While Clint Benedict was the first NHL goalie to wear a mask, as primitive as it was, but it was the great Jacques Plante who perfected and popularized the widespread use of facial protection in the National Hockey League and everywhere else, quite literally changing the face of hockey forever.
The Montreal Gazette's Dave Stubbs has a great article on the men behind Plante's first mask, Bill Burchmore and Al McKinney. The two men literally molded a NHL legend.
Burchmore was a sales and promotion manager at Montreal-headquartered Fiberglas Canada Ltd., and the inventor of the "phantom mask." But in order to make the mask, he first needed a mold of a face. Enter McKinney, an eager sales trainee. Burchmore plastered McKinney's face, although they forgot to apply a release agent, making the hardened plaster almost impossible to remove.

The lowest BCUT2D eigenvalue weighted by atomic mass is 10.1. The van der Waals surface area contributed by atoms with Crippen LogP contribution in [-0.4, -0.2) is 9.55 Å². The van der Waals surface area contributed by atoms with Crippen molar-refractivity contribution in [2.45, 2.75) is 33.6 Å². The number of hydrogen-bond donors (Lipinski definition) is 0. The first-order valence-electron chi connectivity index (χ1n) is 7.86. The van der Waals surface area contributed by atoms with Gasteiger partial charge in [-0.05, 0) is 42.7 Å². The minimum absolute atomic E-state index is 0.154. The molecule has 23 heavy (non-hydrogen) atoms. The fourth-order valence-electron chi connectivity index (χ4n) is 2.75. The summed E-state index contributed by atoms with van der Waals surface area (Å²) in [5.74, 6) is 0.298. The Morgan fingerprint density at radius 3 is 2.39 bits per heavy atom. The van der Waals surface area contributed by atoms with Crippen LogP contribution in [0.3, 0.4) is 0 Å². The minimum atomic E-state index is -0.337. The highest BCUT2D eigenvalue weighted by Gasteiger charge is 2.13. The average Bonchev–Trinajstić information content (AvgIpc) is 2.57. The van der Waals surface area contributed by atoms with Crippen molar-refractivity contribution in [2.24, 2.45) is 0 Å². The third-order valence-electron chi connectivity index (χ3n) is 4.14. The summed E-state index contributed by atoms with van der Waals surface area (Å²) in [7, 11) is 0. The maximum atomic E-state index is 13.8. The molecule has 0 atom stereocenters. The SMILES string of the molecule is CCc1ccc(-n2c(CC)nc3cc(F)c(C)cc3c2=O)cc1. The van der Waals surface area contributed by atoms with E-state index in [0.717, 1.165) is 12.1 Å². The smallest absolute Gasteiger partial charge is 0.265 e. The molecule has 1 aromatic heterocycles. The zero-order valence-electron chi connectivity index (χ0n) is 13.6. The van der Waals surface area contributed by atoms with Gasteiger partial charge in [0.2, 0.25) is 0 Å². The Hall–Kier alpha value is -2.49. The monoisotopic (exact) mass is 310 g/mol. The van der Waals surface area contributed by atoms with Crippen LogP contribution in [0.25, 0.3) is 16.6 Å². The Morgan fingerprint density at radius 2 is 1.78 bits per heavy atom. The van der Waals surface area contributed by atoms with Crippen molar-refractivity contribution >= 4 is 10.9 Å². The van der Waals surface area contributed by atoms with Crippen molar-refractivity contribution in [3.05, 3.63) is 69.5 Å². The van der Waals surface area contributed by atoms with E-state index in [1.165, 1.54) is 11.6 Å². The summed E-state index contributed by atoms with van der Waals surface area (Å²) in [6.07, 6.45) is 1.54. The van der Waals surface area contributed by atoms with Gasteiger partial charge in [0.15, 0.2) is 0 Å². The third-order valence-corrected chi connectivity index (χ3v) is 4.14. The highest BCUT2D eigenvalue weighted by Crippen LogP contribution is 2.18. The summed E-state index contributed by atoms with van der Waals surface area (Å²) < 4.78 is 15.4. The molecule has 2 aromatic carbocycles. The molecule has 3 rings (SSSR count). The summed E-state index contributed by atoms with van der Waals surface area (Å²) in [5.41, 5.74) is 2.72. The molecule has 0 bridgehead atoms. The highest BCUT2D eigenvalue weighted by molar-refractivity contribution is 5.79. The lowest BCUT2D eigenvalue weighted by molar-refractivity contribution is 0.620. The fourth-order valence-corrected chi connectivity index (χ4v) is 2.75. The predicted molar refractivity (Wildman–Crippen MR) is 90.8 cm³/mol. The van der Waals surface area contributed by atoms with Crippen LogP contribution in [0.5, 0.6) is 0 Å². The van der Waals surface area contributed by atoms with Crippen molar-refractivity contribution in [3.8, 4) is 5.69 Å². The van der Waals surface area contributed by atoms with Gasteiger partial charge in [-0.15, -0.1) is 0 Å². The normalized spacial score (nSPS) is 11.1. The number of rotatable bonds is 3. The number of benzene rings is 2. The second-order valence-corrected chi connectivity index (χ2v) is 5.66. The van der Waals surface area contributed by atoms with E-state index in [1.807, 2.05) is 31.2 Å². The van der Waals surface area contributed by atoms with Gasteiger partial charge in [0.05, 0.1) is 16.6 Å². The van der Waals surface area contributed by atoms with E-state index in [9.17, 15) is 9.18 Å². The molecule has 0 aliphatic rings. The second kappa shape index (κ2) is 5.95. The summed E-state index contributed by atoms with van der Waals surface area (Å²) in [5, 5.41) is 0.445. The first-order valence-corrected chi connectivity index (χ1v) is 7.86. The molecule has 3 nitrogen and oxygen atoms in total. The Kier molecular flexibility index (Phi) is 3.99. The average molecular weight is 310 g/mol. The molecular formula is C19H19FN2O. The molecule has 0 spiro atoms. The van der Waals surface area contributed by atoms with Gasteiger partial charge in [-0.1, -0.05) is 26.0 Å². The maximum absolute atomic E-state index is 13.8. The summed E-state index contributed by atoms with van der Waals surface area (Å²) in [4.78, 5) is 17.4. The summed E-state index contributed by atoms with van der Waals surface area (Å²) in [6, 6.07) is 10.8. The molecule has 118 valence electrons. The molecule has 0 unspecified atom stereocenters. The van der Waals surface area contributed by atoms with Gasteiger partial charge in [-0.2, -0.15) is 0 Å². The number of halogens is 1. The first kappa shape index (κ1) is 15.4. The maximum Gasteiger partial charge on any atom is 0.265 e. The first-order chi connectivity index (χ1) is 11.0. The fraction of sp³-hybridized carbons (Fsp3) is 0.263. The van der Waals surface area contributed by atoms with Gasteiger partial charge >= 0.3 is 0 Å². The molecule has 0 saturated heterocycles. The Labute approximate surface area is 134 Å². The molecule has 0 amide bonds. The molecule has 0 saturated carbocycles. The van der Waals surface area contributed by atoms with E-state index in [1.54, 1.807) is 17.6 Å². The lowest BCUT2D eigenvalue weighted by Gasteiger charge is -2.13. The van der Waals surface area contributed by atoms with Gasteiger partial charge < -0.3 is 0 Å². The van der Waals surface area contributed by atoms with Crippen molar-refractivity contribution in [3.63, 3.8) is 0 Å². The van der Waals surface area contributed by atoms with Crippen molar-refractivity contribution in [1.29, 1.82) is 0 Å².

Once the mask was done, Burchmore approached Plante who began experimenting with the use of the mask. Soon enough he underwent his own face-molding in order to create his own mask. He would don the mask in a game in New York on November 1st, 1959. Soon he would replace the mask with the more famous pretzel mask.
And the rest, as they say, is history.
By the way, for a great look at the evolution of the goalie mask check out this hockey website from France: www.prohockeyfr.com. It's a great photo essay. I particularly enjoy the Johnny Bower window concept, shown to the right.